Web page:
When a new node is running the COPY_SET event for a large replication set (e.g. - one which takes several hours to subscribe) it has been found to be desirable to lock all users other than the slony user out of the new subscriber because:
It is also a very good idea to change slon configuration for slon_conf_sync_interval on the origin node to reduce how many SYNC events are generated. If the subscription takes 8 hours, there is little sense in there being 28800 SYNCs waiting to be applied. Running a SYNC every minute or so is likely to make catching up easier.
Applications will run into partially-copied, half-baked data that is not totally consistent.
It is possible for applications (and maintenance scripts) to submit combinations of queries that will get the system into a deadlock situation, thereby terminating the COPY_SET event, and requiring the subscription to start over again.
It may be worth considering turning the
fsync functionality off during the
copying of data, as this will improve performance, and if the database
"falls over" during the COPY_SET
event, you will be restarting the copy of the whole replication
Managing use of slonik
Notable principles that have fallen out of generating many slonik scripts are that:
Using "preamble" files is highly recommended as it means that you use heavily-verified preambles over and over.
Any opportunity that you have to automatically generate configuration whether by drawing it from a database or by using a script that generates repetitively similar elements will help prevent human error.
Handling Very Large Replication Sets
Some users have set up replication on replication sets that are tens to hundreds of gigabytes in size, which puts some added "strain" on the system, in particular where it may take several days for the COPY_SET event to complete. Here are some principles that have been observed for dealing with these sorts of situations.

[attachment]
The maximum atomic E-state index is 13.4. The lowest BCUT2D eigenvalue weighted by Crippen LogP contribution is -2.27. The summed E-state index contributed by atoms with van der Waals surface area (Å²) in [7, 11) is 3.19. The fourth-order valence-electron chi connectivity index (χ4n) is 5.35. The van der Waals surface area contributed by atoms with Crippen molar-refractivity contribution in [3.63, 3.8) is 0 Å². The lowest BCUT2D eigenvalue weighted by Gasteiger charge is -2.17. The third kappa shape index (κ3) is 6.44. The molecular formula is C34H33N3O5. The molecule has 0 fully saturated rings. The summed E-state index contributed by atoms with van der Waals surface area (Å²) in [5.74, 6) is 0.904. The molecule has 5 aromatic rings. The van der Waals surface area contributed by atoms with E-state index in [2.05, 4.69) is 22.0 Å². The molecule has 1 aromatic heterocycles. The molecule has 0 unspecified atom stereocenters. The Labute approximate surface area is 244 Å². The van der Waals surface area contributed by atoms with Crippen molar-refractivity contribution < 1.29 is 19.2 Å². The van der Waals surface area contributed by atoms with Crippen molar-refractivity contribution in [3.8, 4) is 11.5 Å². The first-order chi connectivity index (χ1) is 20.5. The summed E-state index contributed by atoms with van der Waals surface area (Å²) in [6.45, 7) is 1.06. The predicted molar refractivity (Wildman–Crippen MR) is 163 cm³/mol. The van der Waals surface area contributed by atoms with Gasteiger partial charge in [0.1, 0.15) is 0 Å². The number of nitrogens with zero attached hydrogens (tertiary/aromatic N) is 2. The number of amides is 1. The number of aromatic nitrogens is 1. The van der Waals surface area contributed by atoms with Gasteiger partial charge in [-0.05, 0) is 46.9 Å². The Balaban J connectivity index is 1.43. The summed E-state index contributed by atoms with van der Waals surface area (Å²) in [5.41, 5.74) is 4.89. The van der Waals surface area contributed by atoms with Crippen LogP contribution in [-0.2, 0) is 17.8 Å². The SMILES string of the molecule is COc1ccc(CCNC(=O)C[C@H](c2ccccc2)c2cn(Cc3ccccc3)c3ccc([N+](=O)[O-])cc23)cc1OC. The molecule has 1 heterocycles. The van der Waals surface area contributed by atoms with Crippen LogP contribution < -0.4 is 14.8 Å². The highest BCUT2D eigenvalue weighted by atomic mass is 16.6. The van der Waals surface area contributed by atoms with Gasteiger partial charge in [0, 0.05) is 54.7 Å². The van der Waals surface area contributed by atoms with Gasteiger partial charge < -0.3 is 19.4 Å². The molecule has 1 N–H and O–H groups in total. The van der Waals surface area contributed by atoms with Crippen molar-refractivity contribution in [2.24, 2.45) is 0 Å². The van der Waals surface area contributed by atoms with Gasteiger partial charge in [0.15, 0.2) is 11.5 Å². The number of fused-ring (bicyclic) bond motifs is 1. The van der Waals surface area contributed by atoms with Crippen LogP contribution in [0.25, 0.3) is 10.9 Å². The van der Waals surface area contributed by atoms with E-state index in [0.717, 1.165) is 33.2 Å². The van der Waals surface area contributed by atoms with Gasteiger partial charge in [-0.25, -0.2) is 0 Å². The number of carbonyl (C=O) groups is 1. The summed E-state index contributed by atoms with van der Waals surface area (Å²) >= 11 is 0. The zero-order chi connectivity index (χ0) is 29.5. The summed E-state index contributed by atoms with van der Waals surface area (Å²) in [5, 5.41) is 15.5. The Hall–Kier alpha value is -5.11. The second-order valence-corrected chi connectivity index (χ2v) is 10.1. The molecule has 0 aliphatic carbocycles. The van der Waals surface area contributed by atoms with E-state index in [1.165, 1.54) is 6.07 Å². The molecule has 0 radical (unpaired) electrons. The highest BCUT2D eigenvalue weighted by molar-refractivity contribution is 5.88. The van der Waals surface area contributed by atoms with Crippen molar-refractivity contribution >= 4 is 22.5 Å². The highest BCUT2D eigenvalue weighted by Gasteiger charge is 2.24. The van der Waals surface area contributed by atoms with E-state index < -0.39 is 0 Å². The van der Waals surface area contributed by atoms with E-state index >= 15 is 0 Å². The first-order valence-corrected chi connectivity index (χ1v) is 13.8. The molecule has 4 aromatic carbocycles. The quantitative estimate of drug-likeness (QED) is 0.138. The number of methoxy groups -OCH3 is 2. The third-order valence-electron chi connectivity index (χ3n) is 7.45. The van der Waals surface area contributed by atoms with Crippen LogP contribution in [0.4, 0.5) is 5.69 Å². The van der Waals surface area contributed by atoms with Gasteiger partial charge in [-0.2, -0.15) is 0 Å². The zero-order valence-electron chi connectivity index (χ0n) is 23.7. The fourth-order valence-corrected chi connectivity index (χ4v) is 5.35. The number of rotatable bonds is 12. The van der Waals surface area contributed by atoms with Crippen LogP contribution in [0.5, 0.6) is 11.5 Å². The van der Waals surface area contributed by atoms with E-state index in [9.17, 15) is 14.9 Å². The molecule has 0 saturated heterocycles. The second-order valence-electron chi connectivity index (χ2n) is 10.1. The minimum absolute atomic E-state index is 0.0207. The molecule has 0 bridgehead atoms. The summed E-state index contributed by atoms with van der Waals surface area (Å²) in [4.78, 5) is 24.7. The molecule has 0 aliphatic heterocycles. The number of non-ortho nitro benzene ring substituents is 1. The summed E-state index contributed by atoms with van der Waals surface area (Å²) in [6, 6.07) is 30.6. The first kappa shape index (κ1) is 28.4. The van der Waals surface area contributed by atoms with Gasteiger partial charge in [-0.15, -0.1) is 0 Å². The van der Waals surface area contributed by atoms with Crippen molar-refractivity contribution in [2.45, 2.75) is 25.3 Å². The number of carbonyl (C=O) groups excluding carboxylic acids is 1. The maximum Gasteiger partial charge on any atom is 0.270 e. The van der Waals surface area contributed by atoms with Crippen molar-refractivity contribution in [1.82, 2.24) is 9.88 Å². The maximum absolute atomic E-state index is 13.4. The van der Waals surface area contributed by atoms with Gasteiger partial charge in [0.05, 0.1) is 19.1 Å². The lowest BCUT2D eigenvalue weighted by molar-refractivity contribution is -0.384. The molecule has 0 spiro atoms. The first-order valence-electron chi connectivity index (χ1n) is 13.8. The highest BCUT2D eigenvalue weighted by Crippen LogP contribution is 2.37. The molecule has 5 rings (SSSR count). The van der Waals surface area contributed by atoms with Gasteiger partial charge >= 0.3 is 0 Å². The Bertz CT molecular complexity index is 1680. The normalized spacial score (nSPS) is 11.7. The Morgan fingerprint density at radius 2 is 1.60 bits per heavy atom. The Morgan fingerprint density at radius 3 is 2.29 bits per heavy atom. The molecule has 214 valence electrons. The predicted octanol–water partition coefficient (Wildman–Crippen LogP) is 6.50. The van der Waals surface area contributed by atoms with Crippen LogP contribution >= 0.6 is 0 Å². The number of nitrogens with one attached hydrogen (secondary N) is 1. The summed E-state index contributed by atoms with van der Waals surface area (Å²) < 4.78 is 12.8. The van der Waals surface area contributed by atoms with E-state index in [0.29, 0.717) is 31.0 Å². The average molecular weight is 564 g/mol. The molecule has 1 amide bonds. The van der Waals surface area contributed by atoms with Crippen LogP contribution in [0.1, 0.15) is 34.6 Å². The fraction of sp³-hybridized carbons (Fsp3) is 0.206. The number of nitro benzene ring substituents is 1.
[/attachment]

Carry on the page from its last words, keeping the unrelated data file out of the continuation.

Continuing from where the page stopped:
Drop all indices other than the primary key index while the COPY_SET event is run.
When data is copied into a table that has indices on it, PostgreSQL builds the indices incrementally, on the fly. This is much slower than simply copying the data into the table, and then recreating each index "ex nihilo", as the latter can take substantial advantage of sort memory.
In Slony-I version 1.1.5 and later versions, indices are dropped and recreated automatically, which effectively invalidates this practice.
If there are large numbers of updates taking place as the large set is being copied, this can lead to the subscriber being behind by some enormous number of SYNC events.
If a SYNC is generated about once per second, that leads to the subscriber "falling behind" by around 90,000 SYNCs per day, possibly for several days.
There will correspondingly be an enormous growth of sl_log_1, sl_log_2, and sl_seqlog. Unfortunately, once the COPY_SET completes, users have found that the queries against these tables wind up reverting to Seq Scans so that even though a particular SYNC processing event is only processing a small number of those 90,000 SYNC events, it still reads through the entire table. In such a case, you may never see replication catch up.
Several things can be done that will help, involving careful selection of slon parameters:
Ensure that there exists, on the "master" node, an index on
sl_log_1(log_xid). If it doesn't exist, as the Slony-I instance was set up before version 1.1.1, see slony1_base.sql for the exact form that the index setup should take.
In 1.2 and later versions, there is a process that runs automatically to add partial indexes by origin node number, which should be the optimal form for such an index to take.
On the subscriber's slon, increase the number of SYNC events processed together, with the slon_conf_sync_group_maxsize parameter to some value that allows it to process a significant portion of the outstanding SYNC events.
Increase the slon_conf_sync_interval on the origin's slon so that SYNC events are generated less frequently. If a SYNC is only generated once per minute instead of once per second, that will cut down the number of events by a factor of 60.